Some money experts want you to believe credit cards are evil, but that's not always the case. Here's a balanced look at the pros and cons of credit cards.

Are Credit Cards Always Evil? Let’s Discuss the Pros and Cons of Using Credit Cards.

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Hey Thriftaholics! Welcome back.

So, today I wanted to tackle an issue that’s a bit controversial in the personal finance world – credit cards.

If you’re not a huge money nerd like me, you may not be aware of this heated discussion. But, trust me, there is a whole segment of the population that thinks credit cards are inherently evil. Like, you should never ever never ever ever use them. Like ever.

Obviously, we’re not those people.

When to Avoid Credit Cards

With that said, I can definitely see their point. There’s certainly a case to be made that credit cards are bad for your financial health.

Abusing credit cards can do real, long-lasting damage to your finances. There’s no denying that fact. In the worst situations, it could take years (even decades) to get back on track. So, if you’re somebody who falls into one of the following categories, you should probably avoid using credit cards all-together:

You’re addicted to spending. – If you’ve struggled with credit card debt in the past, it’s usually best to avoid them like the plague. Just like any other addiction, you don’t want to unnecessarily tempt yourself into falling off the wagon. Spending sprees can be triggered by the easy credit afforded by credit cards. If you’re not careful, using credit cards irresponsibly can get you into some serious financial trouble in a big hurry.

You tend to overspend. – Overspending with credit cards can be a huge problem. If you regularly find yourself purchasing more than you would have otherwise purchased with cash, it is probably time to step away from the cards.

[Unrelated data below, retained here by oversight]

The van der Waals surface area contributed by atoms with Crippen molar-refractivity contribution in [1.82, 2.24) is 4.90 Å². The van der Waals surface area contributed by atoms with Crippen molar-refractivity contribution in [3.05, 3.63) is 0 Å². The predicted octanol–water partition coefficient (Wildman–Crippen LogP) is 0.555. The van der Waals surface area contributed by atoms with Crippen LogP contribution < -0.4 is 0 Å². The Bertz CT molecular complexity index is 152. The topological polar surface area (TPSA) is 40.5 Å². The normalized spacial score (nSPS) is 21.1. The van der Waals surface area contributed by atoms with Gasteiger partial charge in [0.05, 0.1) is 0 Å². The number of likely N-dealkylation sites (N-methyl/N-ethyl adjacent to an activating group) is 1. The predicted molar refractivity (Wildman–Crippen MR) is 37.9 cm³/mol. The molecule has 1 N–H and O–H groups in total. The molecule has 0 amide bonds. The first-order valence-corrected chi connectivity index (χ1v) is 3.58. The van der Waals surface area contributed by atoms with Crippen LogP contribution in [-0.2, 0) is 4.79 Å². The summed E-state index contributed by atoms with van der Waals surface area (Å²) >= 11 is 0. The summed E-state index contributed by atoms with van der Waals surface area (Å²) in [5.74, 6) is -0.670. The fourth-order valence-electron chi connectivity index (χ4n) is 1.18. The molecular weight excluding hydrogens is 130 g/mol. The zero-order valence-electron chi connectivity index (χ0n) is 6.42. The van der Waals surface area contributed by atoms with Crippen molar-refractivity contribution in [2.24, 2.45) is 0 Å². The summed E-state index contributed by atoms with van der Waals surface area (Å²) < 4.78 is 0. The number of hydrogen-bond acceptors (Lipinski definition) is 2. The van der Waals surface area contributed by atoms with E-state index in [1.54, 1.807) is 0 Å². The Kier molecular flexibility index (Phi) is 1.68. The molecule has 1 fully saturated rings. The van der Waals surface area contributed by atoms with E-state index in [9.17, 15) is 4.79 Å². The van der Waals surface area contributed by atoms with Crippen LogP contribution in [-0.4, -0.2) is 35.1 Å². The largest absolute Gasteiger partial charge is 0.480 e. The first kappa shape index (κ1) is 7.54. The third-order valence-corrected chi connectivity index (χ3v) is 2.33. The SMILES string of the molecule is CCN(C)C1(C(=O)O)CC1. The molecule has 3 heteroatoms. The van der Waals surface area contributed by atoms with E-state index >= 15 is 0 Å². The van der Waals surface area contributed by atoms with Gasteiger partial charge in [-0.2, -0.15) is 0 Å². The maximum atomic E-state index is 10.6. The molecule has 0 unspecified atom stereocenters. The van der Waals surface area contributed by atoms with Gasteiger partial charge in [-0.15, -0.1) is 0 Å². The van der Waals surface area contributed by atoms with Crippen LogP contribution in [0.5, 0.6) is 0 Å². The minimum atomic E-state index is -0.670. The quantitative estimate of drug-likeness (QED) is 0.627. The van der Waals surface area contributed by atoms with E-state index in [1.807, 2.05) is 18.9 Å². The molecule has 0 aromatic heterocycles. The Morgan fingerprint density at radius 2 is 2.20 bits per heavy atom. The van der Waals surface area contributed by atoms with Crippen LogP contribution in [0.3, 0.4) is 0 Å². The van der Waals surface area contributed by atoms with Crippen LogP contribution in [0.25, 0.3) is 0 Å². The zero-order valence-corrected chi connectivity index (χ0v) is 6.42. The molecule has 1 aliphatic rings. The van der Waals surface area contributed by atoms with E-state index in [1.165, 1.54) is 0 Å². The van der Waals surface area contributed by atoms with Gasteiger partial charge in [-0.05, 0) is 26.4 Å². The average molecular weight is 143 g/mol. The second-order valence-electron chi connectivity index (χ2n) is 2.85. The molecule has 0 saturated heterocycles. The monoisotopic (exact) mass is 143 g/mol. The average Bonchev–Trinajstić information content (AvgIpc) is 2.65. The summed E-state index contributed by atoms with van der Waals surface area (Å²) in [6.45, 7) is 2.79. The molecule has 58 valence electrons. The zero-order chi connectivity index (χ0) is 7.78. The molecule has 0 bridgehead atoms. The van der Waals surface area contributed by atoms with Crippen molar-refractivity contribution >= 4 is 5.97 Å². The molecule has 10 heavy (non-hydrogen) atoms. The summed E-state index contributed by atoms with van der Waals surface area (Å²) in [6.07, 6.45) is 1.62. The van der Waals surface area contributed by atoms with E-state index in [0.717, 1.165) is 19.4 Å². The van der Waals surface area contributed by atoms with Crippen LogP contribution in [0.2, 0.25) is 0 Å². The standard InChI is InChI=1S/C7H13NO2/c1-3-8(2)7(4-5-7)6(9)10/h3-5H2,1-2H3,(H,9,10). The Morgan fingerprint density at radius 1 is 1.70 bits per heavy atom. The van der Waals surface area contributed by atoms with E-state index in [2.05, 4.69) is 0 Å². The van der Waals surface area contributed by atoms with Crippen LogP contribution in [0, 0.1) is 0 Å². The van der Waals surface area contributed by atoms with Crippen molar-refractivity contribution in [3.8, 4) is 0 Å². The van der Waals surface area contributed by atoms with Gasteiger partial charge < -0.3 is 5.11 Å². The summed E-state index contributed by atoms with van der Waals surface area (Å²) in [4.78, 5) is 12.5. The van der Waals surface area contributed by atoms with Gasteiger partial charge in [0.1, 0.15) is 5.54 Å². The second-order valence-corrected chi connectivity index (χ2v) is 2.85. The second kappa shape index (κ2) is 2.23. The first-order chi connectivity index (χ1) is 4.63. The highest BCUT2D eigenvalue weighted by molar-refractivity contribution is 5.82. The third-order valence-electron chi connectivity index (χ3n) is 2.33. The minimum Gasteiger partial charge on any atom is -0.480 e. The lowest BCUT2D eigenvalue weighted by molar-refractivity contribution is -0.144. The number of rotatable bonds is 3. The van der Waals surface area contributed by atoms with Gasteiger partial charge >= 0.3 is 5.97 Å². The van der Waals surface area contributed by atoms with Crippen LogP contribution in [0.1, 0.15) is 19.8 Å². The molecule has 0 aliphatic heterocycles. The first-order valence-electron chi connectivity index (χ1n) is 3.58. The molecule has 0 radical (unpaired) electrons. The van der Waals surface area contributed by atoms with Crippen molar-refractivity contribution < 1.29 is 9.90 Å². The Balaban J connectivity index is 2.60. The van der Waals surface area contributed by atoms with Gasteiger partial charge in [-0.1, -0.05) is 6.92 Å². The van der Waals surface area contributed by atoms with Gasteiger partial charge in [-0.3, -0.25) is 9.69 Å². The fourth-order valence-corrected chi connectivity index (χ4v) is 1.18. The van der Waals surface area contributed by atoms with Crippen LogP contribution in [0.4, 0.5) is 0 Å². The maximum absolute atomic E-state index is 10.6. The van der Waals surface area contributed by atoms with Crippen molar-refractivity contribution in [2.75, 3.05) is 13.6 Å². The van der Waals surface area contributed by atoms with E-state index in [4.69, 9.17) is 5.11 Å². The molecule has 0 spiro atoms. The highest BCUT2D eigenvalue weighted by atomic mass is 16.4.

You’re struggling to get by. – Are you living paycheck to paycheck? If so, you should seriously think about cutting up your cards and avoiding them all together. Using credit cards could be contributing to an overspending problem. Worse, you may be tempted to borrow money for purchases you can’t really afford. I used to play the balance shuffle game, using one card to pay off another. It’s super dangerous, and I’m just thankful I didn’t dig myself in too deep. Instead of doing this yourself, try this instead.

Credit Card Benefits

On the flip side, credit cards provide some pretty great benefits that cash and debit cards don’t. There are plenty of reasons to consider using them, but here are some of the most important benefits:

Points, miles, and cash back – For us, this is obviously the biggest benefit. By earning sign up bonuses and rewards on our regular spending, credit card rewards have helped us travel the world for pennies on the dollar. And if you’re going to be spending anyway, why not earn points and rewards for it?

Fraud protection – Did you know that you’re only liable for up to $50 in fraudulent transactions on your credit card, provided you report the incident in a timely manner? It’s true. With a debit card, you could be on the hook for every last penny, depending on how long it takes you to report the fraud. In my mind, that’s definitely a +1 for credit cards.

Easy to track spending – Personally, I think spending with a credit card makes it easier to track your spending. Not only can you find everything you spent in your online account, it’s also organized neatly by category.